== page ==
Letter to the Editor
MH Courts: Bad Idea?
Psychiatric News
Volume 36 Number 3 page 30-30

An article in the December 1, 2000, issue describes the APA-supported federal bill to fund "mental health courts." These courts purport to address the problem of increasing numbers of mentally ill inmates in our jails and prisons. The plan is for these special courts to divert nonviolent mentally ill offenders from the criminal justice system to the mental health system so that they can get treatment instead of punishment.

These are laudable aims. Let me remind readers, however, that similar logic led to the splitting off of the juvenile courts from the adult courts to divert juvenile offenders to a more humane and therapeutic system. The result was neither humane nor therapeutic. Juveniles were often detained for months in special facilities, which were crowded and understaffed.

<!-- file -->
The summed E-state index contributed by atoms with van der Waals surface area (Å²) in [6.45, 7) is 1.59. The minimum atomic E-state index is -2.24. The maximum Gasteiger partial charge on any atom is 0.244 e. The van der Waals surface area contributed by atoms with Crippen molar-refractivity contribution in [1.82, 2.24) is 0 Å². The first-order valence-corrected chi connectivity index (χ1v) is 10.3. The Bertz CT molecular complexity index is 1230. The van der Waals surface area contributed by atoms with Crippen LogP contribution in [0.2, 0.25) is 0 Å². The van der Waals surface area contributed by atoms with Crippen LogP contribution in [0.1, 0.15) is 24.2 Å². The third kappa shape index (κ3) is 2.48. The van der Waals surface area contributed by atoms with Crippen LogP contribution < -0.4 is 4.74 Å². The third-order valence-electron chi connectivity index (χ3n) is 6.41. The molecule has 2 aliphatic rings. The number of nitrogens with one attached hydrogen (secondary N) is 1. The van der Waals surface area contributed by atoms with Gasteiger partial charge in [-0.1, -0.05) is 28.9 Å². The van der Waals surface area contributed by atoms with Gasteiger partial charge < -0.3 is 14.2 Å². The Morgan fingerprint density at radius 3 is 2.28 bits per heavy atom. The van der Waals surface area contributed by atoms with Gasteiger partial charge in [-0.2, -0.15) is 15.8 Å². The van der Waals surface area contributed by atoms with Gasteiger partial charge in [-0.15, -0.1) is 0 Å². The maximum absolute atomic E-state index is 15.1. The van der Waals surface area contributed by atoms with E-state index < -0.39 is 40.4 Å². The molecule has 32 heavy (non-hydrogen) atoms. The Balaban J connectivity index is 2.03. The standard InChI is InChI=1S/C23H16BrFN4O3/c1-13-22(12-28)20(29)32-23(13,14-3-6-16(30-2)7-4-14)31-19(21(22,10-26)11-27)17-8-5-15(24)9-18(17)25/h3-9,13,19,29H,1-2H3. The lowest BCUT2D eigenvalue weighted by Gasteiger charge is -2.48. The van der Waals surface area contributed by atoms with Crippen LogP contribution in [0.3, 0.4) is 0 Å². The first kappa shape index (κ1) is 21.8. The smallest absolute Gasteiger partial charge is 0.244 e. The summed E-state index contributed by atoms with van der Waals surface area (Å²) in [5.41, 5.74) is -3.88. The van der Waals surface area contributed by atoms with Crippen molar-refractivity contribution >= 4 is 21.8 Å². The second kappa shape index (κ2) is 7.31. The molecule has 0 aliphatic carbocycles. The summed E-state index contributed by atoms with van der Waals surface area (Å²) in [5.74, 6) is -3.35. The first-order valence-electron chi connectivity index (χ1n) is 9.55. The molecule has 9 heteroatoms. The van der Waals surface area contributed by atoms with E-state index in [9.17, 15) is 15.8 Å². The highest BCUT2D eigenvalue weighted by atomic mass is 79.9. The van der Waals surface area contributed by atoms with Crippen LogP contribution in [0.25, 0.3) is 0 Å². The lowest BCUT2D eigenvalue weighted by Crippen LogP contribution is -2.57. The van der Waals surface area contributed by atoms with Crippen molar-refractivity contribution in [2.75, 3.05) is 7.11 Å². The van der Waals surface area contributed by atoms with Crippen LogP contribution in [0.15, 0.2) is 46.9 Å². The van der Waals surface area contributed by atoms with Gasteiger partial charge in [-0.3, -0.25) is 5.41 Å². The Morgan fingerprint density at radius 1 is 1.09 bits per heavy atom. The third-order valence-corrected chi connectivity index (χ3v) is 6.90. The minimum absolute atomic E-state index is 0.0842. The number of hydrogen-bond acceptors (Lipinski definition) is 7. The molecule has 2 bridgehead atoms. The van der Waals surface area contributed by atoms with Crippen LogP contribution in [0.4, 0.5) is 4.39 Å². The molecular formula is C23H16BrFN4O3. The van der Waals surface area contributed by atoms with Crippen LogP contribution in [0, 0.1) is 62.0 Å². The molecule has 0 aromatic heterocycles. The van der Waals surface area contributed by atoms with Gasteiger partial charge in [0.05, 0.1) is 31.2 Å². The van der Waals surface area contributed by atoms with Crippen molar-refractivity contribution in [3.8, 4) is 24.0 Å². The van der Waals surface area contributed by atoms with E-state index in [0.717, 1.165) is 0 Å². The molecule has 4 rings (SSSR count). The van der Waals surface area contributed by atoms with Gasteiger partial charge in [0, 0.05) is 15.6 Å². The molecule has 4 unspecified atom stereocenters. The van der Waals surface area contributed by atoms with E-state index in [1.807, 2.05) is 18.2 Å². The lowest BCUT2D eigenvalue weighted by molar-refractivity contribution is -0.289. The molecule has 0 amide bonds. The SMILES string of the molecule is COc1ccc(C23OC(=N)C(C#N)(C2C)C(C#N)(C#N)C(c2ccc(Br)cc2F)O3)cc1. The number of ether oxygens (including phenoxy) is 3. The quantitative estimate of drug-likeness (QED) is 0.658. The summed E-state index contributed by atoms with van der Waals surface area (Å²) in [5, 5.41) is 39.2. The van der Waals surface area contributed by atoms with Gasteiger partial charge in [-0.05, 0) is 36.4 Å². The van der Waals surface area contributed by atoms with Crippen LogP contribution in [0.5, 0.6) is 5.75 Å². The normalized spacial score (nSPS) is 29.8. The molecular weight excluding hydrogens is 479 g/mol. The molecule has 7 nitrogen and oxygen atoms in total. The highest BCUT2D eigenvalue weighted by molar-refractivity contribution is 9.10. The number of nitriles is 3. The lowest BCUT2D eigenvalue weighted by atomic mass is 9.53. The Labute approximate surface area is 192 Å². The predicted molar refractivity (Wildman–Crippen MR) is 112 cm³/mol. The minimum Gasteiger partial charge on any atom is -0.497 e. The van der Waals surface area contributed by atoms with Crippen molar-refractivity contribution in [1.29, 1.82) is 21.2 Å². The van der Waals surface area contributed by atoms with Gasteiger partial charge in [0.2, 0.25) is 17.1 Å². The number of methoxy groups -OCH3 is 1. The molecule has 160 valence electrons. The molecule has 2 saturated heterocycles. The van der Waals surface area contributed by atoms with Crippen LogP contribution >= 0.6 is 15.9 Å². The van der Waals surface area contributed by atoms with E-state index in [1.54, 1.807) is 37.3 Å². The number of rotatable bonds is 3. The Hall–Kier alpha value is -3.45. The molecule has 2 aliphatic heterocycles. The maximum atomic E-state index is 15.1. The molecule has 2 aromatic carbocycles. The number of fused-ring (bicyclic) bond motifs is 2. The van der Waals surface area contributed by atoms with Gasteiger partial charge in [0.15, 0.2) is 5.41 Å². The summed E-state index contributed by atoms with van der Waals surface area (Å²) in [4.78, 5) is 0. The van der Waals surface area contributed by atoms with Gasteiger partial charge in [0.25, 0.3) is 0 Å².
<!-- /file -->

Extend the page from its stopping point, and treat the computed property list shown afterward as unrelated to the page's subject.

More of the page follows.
Furthermore, the constitutional protections that adult prisoners enjoy, such as due process, were not available to juvenile offenders, who sometimes spent more time incarcerated than they would have had they served their time in an adult prison. In short, the juvenile justice system was anything but just. This new attempt to have a parallel court system is likely to meet the same fate.

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